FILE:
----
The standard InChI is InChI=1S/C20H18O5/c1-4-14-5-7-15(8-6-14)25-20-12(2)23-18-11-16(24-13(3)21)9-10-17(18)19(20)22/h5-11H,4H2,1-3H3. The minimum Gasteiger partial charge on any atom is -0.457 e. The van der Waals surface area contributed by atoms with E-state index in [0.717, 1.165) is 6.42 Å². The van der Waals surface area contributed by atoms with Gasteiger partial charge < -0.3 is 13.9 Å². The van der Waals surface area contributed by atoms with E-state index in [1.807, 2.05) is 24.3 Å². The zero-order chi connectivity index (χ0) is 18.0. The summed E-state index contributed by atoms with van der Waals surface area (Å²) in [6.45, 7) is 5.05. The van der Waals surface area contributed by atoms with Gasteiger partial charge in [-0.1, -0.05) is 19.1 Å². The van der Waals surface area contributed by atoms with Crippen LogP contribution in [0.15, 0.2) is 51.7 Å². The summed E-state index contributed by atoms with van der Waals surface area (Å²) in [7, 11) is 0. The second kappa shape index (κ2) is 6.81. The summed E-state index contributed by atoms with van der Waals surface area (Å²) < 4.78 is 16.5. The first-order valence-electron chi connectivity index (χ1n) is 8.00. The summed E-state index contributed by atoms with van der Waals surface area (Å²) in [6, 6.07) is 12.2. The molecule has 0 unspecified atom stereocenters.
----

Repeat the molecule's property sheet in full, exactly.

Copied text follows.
The standard InChI is InChI=1S/C20H18O5/c1-4-14-5-7-15(8-6-14)25-20-12(2)23-18-11-16(24-13(3)21)9-10-17(18)19(20)22/h5-11H,4H2,1-3H3. The minimum Gasteiger partial charge on any atom is -0.457 e. The van der Waals surface area contributed by atoms with E-state index in [0.717, 1.165) is 6.42 Å². The van der Waals surface area contributed by atoms with Gasteiger partial charge < -0.3 is 13.9 Å². The van der Waals surface area contributed by atoms with E-state index in [1.807, 2.05) is 24.3 Å². The zero-order chi connectivity index (χ0) is 18.0. The summed E-state index contributed by atoms with van der Waals surface area (Å²) in [6.45, 7) is 5.05. The van der Waals surface area contributed by atoms with Gasteiger partial charge in [-0.1, -0.05) is 19.1 Å². The van der Waals surface area contributed by atoms with Crippen LogP contribution in [0.15, 0.2) is 51.7 Å². The summed E-state index contributed by atoms with van der Waals surface area (Å²) in [7, 11) is 0. The second kappa shape index (κ2) is 6.81. The summed E-state index contributed by atoms with van der Waals surface area (Å²) < 4.78 is 16.5. The first-order valence-electron chi connectivity index (χ1n) is 8.00. The summed E-state index contributed by atoms with van der Waals surface area (Å²) in [6, 6.07) is 12.2. The molecule has 0 unspecified atom stereocenters.